This sentence would be rather poorly translated, were it to read. “The painting on my fusuma is the pen of Buson. Black Yanagi painted thick and faint, over here–over there. A cold looking fisherman tilts his umbrella and passes above the bank of the river.”

This is where loose translation comes to the rescue, making better sense of this sentence, so that it looks something like:
“Buson painted the mural on my sliding paper door, black Yanagi ceders painted here and there–both bold and faint-a lonely fisherman battling the cold, unfurling his umbrella as he ascends the river bank.”

Loose Translation

Loose translation proves to compensate for times when literal translation tends to make a mess of things. Loose translation also has the perk of always sounding natural, as all sentences translated loosely ultimately end up becoming rough approximations of the source sentence; however, loose translation techniques also run the risk of sounding contrived, deliberate, and insincere. It’s very easy to take liberties that should not be taken with literal translation, and it can sometimes be difficult to see where to draw the line.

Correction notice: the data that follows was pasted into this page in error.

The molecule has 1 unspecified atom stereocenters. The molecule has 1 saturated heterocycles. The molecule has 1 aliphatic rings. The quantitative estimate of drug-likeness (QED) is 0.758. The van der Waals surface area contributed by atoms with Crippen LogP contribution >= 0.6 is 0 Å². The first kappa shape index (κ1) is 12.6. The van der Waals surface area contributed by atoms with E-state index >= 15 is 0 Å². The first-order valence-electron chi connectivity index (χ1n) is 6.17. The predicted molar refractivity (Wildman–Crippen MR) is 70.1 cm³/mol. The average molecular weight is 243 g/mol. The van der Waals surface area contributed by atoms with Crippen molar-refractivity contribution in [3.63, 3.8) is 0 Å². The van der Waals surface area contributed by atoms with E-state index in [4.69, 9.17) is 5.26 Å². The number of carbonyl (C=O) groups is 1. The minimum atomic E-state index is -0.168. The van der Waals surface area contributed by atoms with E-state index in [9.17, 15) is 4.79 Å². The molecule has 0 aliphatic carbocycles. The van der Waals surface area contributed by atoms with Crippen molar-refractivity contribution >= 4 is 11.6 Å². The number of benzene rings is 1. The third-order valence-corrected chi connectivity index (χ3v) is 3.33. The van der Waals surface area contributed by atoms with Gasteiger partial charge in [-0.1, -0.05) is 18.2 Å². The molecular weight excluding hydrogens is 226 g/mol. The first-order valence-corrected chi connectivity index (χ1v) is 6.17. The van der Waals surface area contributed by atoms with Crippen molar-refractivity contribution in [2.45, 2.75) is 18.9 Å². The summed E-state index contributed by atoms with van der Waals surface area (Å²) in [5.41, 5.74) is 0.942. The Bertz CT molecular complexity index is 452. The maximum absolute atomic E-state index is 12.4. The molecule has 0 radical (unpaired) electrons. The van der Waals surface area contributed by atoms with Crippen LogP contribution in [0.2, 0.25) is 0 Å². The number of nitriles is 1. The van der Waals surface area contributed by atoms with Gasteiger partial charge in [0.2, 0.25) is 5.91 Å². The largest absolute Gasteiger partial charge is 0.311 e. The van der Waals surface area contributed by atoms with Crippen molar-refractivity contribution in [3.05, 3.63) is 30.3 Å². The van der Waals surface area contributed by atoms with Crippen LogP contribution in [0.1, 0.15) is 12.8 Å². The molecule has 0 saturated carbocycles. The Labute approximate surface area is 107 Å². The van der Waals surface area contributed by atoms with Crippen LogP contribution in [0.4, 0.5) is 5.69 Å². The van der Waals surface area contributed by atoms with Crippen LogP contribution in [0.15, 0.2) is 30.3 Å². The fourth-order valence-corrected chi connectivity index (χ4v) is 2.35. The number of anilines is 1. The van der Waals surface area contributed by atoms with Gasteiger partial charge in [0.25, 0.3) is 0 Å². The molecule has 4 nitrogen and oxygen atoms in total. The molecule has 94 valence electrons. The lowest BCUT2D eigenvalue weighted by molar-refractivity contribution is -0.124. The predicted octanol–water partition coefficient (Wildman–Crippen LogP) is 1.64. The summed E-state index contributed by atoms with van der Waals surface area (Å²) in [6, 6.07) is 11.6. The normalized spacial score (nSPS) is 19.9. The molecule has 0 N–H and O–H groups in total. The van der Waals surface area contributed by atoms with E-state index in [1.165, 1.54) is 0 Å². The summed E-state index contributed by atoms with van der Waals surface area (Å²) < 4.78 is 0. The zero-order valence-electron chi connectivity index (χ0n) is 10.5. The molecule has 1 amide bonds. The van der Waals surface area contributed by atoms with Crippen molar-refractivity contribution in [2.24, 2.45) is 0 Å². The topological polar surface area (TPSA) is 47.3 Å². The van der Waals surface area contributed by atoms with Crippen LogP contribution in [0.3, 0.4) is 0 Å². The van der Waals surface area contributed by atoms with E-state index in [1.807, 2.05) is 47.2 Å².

Thus, translation can ultimately be seen as a delicate balance between both techniques–between sincerity and accuracy, and natural wording and flavor. To effectively translate any body of text, a translator must put both skills to the test.

The final translation provided seeks to exemplify this balancing act:

こんな夢をみた。
六つになる子供を負ぶってる。たしかに自分の子である。ただ不思議な事にはいつの間にか眼が潰れて、あお坊主になっている。自分が御前の眼はいつ潰れたのかいと聞くと、なに昔からさと答えた。こえは子供に相違ないが、言葉つきはまるで大人である。しかもたいとうだ。

“I had a dream that went something like this:
I was carrying a six year old child on my back, evidently my own. The strange thing was, at some point in its life it had lost its sight and all the hair was shaved from its head. When I asked, “Child, how long have you been blind?” He responded with, “well, I suppose it has been some time.” His voice was undeniably that of a child, but he spoke to me as if he were an adult; moreover, he spoke to me as if he were my equal.”

*All of the Japanese text in this article is lifted from Natsume Souseki’s series of short stories, 夢十夜.

Aug2011 05

When taking standardized tests, needless to say, mastery of the subject matter… in this case, Japanese language, is of utmost importance, however there are always some hints that are good to keep in mind when learning Japanese and studying for the exam that can help improve your overall results.

1. Understand the question types on your test